Wendy is a wonderful mother. She has two young children, the youngest of whom just started first grade. She has been a stay-at-home mom for the past eight years, and now she and her husband, Bill, would like to buy a larger home for their growing family; Wendy has re-entered the work force in order to make this happen. She's now working 20 hours a week outside of the home. Though it doesn't sound like too much, she's having difficulty handling the needs of her family, her job, and her home. She feels like she's doing all the work. In other words, she feels like Bill hasn't picked up any of the slack. She's feeling like a big ball of stress, ready to explode. And Bill has no idea how she's feeling.
One of the skills we women are born with is creating unrealistic expectations about the men in our lives, and getting disappointed when they aren't met. When Wendy and Bill planned for her to go back to work, they neglected to discuss and plan for the division of labor inside the household necessary to make this happen. Because of a genuine lack of communication, Wendy continues to spin her wheels, trying to keep all the balls in the air, while Bill, unaware of his wife's stress level, is simply happy with the increased income and his vision of their "dream home" coming true.
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Wendy is quietly harboring resentment towards her husband, yet continues to stretch herself because she wants to feel like she can handle things. Sooner or later, something's gotta give. Sooner or later, Wendy needs to communicate her needs to her husband, in language Bill will understand.
This is not an uncommon phenomenon. Because of the differences between men and women in how we process emotions, misunderstandings and disappointments happen frequently between the sexes. How do you know if you're trapped in this cycle of creating unrealistic expectations and then feeling disappointed and resentful?
See if you recognize any of the following statements, and ask yourself how often they pop up in your head:
- If you only helped me, I wouldn't have to do everything myself.
- How complicated is it to…?
- Seriously?! You didn't even think to…?
- Let's see if he thinks about it himself.
One of the ways we get tripped up in communicating our needs to our partners is by expecting them to be mind-readers. Instead of saying to your partner, "If you love me, you'd just know what I need from you," say this: "I know we don't think exactly alike, so let me tell you exactly what's on my mind."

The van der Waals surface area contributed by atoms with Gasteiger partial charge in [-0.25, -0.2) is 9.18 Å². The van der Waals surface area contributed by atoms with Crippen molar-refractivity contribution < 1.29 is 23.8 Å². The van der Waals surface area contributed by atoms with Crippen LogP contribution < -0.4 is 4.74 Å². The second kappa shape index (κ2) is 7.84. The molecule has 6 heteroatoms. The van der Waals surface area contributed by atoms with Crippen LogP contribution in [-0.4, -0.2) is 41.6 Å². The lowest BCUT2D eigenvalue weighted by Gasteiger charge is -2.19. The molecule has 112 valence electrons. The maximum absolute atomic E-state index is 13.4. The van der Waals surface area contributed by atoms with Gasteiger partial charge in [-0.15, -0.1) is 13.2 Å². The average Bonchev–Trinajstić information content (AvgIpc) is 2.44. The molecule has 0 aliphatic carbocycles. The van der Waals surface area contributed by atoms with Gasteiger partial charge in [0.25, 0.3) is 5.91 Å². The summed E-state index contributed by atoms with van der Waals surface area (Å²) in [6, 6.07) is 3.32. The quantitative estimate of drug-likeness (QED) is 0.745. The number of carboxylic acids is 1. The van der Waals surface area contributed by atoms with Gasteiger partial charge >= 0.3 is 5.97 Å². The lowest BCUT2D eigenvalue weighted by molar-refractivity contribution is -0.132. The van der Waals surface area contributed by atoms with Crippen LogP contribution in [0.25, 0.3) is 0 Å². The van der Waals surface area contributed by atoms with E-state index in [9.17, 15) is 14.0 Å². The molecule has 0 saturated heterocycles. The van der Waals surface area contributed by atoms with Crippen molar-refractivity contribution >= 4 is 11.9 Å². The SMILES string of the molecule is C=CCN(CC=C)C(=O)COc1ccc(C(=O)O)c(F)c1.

As much as we expect men to understand us, we also need to understand them.
Women are innately tuned to the needs of others. We like to nurture and protect. We like to help and aid. But men also have an innate desire to be needed and to provide for their loved ones. The key is to understand the different ways in which this manifests itself. So how can we learn to communicate better and make sure we don't get disconnected and resentful, but instead feel loved and supported?
The #1 secret to a good relationship: seeing him for who he is... rather than who you want him to be.
Your husband may not be a "knight in shining armor," but by following these tips that I teach my clients, you'll bring out the man you fell in love with, and who is there to support you:
- Toss The Illusion & Get Real: Don't expect him to be some made-up version of who you'd like him to be. See him for who he is, and focus on his strengths, not his weaknesses.
- Express Your Top 3 Needs (Not 20): Express them clearly and kindly. Explain why you need what you need, and know your bottom line. He won't know unless you tell him.
- Choose Being Happy Over Being Right: When you focus on being right, it stops you from being open-minded and working with your partner on finding a solution to a problem or working towards a common goal. Be willing to be flexible and compromise.
- Shut Up and Listen! Effective conversation involves listening more and talking less. When you and your husband are in a conversation, focus on listening, really listening to what he has to say, instead of focusing on the next "right" thing you want to say. Take a deep breath, and think before you speak.
- Lighten Up! If you really want to be heard, lower the level of your intensity and lighten up. Ask more questions instead of being bossy. Relationships are a give-and-take, and a good sense of humor is a must.
- Compliment More, Criticize Less Enough said. Speak to him the way you'd like to be spoken to.
Relationships are a balancing act. Our lives change, and both partners need to adapt to the circumstances. Creating balance during transitions involves clear communication, unconditional love, and realistic expectations.
Remember this: "People are who they are. When you believe a person to be something else, you get hurt and angry and feel deceived. The fact is, while a man's actions or words may hurt, you're the one who saw him as someone other than who he really was. It's all about expectations. Whatever actions someone takes are likely to be totally congruent with who he really is, not who you imagine him to be."
-Christine Arylo, Choosing ME before WE
See your man as the prince he really is, not who you want him to be, and you're more likely to start feeling like a queen.
Michal Spiegelman Balance Expert & Life Coach
For more amazing relationships advice, visit my site at balancedmoments.com.
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